The oral cavity is an easily accessible site from which to collect biological material for studying and diagnosing systemic and oral diseases, and analyz-ing of microbial communities 1 . Microbial counts in specimens of saliva and dental plaque have provided information for estimating caries risk in adults and children, showing a positive correlation between caries experience and cariogenic streptococci (CS) counts 2 . The methods proposed for counting bacteria include culture in selective media, biochemical tests, immunological and genetic tests with DNA probes, enzyme-linked immunosorbent assay, and polymerase chain reaction (PCR) 3 . Culture in selective media is a useful tool for morphotyping, count-ing colony-forming units (CFU/ml) and obtaining bacterial strains for molecular processes to enable genomic studies. Media such as Mitis Salivarius Agar (MSB) and Tryptic Soy Agar (TSY20B) are often used in studies to demonstrate the correlation between cariogenic streptococci counts and caries lesions 4 . Gliosca et al. 5 proposed another technique for counting bacteria by means of an adhesion test (AA-MSMG) using the selective culture medium modified Gold’s broth (MSMG-20% sucrose) to evaluate cariogenic risk. This method has satisfac-tory predictive value and is a valid instrument to categorize patient risk. In addition, molecular tech-niques such as real-time polymerase chain reaction (qPCR), due to their high sensitivity, specificity and speed, are also effective for detecting and quantify-ing bacterial species 6 .

Regardless of the microbiological analysis methods, saliva sampling needs to be performed using simple, affordable, noninvasive techniques, which are stan-dardized, valid and reproducible.

Some salivary components vary according to the saliva collection method. Therefore, before beginning with a study, a technique must be selected to opti-mize sample collection according to the study ob-jective and/or the biomarker to be analyzed 7 , taking into account the type of saliva to be collected (stim-ulated or unstimulated) and the context in which the study is to be performed. Results will thus be comparable to those of other studies.

Saliva samples can be obtained using absorbent or non-absorbent methods. Absorbent methods include collecting samples using different materials such as paper strips, cotton rolls and polystyrene and poly-ethylene swabs. Non-absorbent methods include collecting biological material by spitting or passive drooling into sterile collection containers, and sampling by aspiration with devices such as plastic sy-ringes, among others 8, 9 .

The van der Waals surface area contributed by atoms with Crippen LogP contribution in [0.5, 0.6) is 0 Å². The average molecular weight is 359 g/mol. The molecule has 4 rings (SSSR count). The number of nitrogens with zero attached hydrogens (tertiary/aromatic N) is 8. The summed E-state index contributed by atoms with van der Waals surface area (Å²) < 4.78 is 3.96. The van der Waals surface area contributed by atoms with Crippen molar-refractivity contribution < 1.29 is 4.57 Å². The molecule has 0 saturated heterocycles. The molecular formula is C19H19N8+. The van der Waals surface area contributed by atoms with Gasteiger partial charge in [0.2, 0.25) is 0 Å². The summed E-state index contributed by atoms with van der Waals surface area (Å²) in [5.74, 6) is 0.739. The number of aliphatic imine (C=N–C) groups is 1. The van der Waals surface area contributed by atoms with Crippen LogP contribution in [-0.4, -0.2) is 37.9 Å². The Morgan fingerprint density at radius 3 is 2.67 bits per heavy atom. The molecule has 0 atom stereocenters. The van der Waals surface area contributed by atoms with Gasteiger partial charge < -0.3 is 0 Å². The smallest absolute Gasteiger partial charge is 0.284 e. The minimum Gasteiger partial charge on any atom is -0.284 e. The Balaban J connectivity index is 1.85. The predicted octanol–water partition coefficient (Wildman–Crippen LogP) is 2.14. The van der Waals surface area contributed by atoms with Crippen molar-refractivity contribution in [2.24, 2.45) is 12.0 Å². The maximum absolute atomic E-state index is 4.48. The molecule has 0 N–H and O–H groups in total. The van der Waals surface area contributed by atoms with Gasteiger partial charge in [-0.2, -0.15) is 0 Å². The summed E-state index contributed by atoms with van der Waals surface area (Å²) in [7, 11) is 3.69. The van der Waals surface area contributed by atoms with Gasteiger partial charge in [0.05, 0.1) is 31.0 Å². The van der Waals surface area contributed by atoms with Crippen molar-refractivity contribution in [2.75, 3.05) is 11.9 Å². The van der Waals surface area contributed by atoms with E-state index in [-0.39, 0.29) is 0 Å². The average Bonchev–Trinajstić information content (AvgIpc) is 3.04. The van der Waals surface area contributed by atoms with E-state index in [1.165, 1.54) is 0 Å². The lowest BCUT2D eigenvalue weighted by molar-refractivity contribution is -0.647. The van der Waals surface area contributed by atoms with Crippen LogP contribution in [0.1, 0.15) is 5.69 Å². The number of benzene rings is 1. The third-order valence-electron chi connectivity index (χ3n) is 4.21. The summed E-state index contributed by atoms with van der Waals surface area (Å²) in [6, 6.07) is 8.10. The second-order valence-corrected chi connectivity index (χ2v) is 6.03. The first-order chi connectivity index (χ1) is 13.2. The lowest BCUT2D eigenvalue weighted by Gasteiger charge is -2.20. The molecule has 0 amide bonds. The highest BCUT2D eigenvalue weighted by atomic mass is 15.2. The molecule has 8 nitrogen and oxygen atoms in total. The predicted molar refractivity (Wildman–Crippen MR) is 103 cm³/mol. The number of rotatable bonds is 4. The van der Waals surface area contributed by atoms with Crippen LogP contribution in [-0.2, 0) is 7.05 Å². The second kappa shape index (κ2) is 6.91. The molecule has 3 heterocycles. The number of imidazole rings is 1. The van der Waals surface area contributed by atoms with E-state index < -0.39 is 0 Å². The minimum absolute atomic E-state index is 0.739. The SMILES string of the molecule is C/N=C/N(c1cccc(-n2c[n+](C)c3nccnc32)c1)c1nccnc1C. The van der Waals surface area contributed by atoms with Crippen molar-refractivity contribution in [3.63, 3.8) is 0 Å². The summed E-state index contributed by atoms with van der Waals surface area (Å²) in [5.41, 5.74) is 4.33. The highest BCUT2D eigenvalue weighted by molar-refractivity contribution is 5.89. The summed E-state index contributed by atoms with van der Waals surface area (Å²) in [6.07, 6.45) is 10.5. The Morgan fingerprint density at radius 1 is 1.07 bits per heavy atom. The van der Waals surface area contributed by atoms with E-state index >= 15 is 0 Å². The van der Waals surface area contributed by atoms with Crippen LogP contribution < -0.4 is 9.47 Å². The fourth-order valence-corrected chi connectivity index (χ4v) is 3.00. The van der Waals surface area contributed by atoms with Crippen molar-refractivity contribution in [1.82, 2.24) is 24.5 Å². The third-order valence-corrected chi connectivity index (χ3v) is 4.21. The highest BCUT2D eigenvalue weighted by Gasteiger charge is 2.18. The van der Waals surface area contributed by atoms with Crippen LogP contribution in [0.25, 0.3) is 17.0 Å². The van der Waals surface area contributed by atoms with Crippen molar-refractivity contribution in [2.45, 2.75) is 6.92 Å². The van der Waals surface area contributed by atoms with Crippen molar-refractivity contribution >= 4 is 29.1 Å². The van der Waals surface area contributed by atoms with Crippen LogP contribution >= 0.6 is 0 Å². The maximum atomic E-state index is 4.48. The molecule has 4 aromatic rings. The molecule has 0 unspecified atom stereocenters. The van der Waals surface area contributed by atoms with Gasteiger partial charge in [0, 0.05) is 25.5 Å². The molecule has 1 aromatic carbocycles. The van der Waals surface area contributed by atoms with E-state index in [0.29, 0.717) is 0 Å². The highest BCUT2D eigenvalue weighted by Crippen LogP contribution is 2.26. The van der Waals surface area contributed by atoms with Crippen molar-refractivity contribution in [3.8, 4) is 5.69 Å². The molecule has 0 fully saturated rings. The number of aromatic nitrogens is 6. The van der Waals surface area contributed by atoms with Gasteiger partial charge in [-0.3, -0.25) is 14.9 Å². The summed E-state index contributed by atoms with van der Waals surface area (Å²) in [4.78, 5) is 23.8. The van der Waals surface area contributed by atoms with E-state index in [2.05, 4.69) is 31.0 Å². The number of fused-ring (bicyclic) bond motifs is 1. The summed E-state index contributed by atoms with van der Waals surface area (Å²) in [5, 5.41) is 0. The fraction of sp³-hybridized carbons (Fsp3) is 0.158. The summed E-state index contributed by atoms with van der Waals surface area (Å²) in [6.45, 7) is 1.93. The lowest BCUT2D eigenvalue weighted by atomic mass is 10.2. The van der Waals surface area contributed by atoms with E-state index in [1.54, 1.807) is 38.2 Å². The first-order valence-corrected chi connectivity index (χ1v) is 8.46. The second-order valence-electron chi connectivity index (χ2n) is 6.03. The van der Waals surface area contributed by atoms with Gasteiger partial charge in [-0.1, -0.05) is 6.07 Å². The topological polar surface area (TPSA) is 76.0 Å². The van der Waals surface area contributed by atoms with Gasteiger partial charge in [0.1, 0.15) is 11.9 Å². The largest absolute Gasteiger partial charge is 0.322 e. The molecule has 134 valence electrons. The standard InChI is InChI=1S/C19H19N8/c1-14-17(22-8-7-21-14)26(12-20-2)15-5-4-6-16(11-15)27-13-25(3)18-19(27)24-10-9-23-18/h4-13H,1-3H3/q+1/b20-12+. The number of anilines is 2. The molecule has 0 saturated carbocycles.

There are some studies evaluating the efficiency of saliva collection methods for studying different biomarkers 10, 11 ; however, they have not been vali-dated for detecting and identifying microorganisms in children.

The aim of this study is to compare the efficacy of two methods for collecting saliva samples from in-fants under two years old for cariogenic streptococ-ci (CS) count. Microorganisms were counted using two differential selective culture mediums and by molecular detection.


This study was conducted on 11 infants aged 6 to 28 months who attended an early childhood center in Buenos Aires City. This was part of the project “Horizontal transmission and early colonization of mutans group Streptococci in infants who attend mother-and child educational centers”, approved by the Ethics Committee at the Buenos Aires Uni-versity School of Dentistry (CUDAP: EXP-UBA: 0072332/201 7 N° 012/2018 C.ÉTICA FOUBA). Saliva specimens were collected from each par-ticipant using two different methods: an absorbent method (A), and a non-absorbent method (B). The methods were applied in alternative order on different infants to avoid the possibility of the second method collecting a smaller specimen due to the child being more tired or less cooperative.

In Method (A), saliva samples were collected by swabbing the inner cheek mucosa and floor of the mouth in figure of eight motions with a sterile cotton swab until it was soaked. Then the swab was un-loaded in situ by plating on Petri dishes containing TYSCB (Tryptone Yeast Extract Cystine Sucrose and Bacitracin) culture medium, and then in Ep-pendorf-type tubes containing phosphate-buffered solution (PBS), for transfer. In method (B), saliva samples were collected by aspiration of 1 ml of saliva with a sterile plastic syringe on the floor of the mouth, after stimulation with glove. The content of the plastic syringe was unloaded in Eppendorf-type tubes. The samples were taken to the Microbiological Diagnosis Laboratory at Buenos Aires Universi-ty’s School of Dentistry within 2 hours of sampling.

The saliva samples were vortexed and seeded in two differential selective culture mediums for colo-ny-forming unit count (CFU/ml).

The samples taken using method A were plated in TYSCB (in situ), and 100ul of the elute in PBS was seeded in modified Gold’s broth (MSMG) 5 . Equiv-alent aliquots of the samples taken using method B were seeded in TYSCB and MSMG.